Surviving Obama's Bipartisanship

President Obama has made an awful lot of promises -- none more often than his vows of bipartisanship.  He promised cross party compromise on foreign policy. He guaranteed bipartisanship on deficit spending and on the bailouts.

In fact, right after he was elected he said:
"In this country, we rise or fall as one nation, as one people," Obama said. "Let's resist the temptation to fall back on the same partisanship and pettiness and immaturity that has poisoned our politics for so long."
He ... misspoke. According to a new poll by the Pew Research Center, Obama is the most divisive president elected by America in most people’s lifetimes:
For all of his hopes about bipartisanship, Barack Obama has the most polarized early job approval ratings of any president in the past four decades. The 61-point partisan gap in opinions about Obama's job performance is the result of a combination of high Democratic ratings for the president -- 88% job approval among Democrats -- and relatively low approval ratings among Republicans (27%).

By comparison, there was a somewhat smaller 51-point partisan gap in views of George W. Bush's job performance in April 2001, a few months into his first term. At that time, Republican enthusiasm for Bush was comparable to how Democrats feel about Obama today, but there was substantially less criticism from members of the opposition party. Among Democrats, 36% approved of Bush's job performance in April 2001; that compares with a 27% job approval rating for Obama among Republicans today.

The partisan gap in Bill Clinton's early days was also substantially smaller than what Obama faces, largely because Democrats were less enthusiastic about Clinton. In early April 1993, 71% of Democrats approved of Clinton's job performance, which is 17 points lower than Obama's current job approval among Democrats. Republican ratings of Clinton at that point (26%) are comparable to their current ratings of Obama today (27%).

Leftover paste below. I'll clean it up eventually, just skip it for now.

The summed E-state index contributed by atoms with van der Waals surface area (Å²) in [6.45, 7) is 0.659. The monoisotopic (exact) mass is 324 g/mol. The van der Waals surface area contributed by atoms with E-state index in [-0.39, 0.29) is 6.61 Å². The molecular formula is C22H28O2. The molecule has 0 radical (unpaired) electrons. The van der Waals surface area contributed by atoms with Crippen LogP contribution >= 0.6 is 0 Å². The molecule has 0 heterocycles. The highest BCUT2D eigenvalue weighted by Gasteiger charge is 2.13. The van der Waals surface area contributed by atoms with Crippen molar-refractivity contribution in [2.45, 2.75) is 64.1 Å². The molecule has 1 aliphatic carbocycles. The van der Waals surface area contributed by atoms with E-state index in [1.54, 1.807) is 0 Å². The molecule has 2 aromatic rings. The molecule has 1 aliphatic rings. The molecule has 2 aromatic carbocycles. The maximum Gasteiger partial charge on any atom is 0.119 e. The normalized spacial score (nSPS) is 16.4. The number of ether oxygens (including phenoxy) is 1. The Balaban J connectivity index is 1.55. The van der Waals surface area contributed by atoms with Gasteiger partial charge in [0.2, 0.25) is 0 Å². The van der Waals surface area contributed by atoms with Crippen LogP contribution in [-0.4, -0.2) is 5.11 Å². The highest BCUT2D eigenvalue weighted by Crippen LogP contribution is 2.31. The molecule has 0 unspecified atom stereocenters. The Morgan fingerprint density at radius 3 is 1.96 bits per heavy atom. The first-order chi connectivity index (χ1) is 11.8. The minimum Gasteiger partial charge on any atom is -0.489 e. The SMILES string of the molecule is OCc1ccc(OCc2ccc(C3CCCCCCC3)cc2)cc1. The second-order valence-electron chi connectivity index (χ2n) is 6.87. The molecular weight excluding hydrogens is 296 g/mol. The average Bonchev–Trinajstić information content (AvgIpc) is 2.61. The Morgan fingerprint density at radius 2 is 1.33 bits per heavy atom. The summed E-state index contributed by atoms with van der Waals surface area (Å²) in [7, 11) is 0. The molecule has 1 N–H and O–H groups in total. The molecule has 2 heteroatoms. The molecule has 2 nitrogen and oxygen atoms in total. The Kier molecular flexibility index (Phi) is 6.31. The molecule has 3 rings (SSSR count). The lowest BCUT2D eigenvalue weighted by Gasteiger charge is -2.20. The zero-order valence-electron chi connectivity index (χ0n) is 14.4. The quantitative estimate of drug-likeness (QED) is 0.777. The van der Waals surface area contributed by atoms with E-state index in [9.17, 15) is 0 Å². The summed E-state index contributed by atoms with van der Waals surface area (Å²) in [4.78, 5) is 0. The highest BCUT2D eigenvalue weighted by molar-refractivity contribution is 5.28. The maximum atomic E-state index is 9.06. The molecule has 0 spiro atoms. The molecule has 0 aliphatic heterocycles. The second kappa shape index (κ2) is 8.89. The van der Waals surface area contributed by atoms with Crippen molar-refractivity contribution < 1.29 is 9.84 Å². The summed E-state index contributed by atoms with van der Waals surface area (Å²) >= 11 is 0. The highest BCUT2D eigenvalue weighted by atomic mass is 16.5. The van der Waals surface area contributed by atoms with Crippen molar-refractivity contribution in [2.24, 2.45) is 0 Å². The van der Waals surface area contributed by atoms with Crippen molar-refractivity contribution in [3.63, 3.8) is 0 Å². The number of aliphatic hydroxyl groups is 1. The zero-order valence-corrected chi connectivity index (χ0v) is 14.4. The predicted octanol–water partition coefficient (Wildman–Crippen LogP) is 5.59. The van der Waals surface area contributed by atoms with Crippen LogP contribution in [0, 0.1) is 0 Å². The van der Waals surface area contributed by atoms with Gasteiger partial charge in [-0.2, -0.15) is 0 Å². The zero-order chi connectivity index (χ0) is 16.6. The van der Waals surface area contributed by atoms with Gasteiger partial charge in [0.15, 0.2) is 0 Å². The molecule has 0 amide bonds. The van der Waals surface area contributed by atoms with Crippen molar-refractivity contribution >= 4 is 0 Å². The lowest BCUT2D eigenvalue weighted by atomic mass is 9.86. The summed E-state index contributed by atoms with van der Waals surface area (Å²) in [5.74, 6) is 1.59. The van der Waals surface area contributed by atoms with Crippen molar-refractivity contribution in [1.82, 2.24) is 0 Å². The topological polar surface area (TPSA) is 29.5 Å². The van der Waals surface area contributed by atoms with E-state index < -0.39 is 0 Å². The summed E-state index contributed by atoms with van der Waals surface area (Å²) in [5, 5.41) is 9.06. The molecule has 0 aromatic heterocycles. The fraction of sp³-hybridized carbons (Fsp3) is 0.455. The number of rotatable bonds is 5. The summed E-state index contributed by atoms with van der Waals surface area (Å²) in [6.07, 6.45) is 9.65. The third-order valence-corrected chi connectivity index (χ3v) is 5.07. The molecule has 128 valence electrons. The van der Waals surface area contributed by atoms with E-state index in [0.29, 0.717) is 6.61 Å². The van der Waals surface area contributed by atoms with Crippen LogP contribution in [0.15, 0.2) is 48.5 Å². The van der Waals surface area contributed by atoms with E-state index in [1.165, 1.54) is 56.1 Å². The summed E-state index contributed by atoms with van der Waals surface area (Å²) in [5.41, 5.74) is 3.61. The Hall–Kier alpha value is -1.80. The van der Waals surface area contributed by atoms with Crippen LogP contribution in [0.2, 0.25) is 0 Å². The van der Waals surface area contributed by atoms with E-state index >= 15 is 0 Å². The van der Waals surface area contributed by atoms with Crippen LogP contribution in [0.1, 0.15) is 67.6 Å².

The growing partisan divide in presidential approval ratings is part of a long-term trend. Going back in time, partisanship was far less evident in the early job approval ratings for both Jimmy Carter and Richard Nixon. In fact, a majority of Republicans (56%) approved of Carter's job performance in late March 1977, and a majority of Democrats (55%) approved of Nixon's performance at a comparable point in his first term.
Obama voters who were hoping for that promised change to bipartisanship need to refocus their dreams on something else.  Praying for the survival of our Republic seems like a good start.

President Obama has made an awful lot of promises -- none more often than his vows of bipartisanship.  He promised cross party compromise on foreign policy. He guaranteed bipartisanship on deficit spending and on the bailouts.

In fact, right after he was elected he said:
"In this country, we rise or fall as one nation, as one people," Obama said. "Let's resist the temptation to fall back on the same partisanship and pettiness and immaturity that has poisoned our politics for so long."
He ... misspoke. According to a new poll by the Pew Research Center, Obama is the most divisive president elected by America in most people’s lifetimes:
For all of his hopes about bipartisanship, Barack Obama has the most polarized early job approval ratings of any president in the past four decades. The 61-point partisan gap in opinions about Obama's job performance is the result of a combination of high Democratic ratings for the president -- 88% job approval among Democrats -- and relatively low approval ratings among Republicans (27%).

By comparison, there was a somewhat smaller 51-point partisan gap in views of George W. Bush's job performance in April 2001, a few months into his first term. At that time, Republican enthusiasm for Bush was comparable to how Democrats feel about Obama today, but there was substantially less criticism from members of the opposition party. Among Democrats, 36% approved of Bush's job performance in April 2001; that compares with a 27% job approval rating for Obama among Republicans today.

The partisan gap in Bill Clinton's early days was also substantially smaller than what Obama faces, largely because Democrats were less enthusiastic about Clinton. In early April 1993, 71% of Democrats approved of Clinton's job performance, which is 17 points lower than Obama's current job approval among Democrats. Republican ratings of Clinton at that point (26%) are comparable to their current ratings of Obama today (27%).
The growing partisan divide in presidential approval ratings is part of a long-term trend. Going back in time, partisanship was far less evident in the early job approval ratings for both Jimmy Carter and Richard Nixon. In fact, a majority of Republicans (56%) approved of Carter's job performance in late March 1977, and a majority of Democrats (55%) approved of Nixon's performance at a comparable point in his first term.
Obama voters who were hoping for that promised change to bipartisanship need to refocus their dreams on something else.  Praying for the survival of our Republic seems like a good start.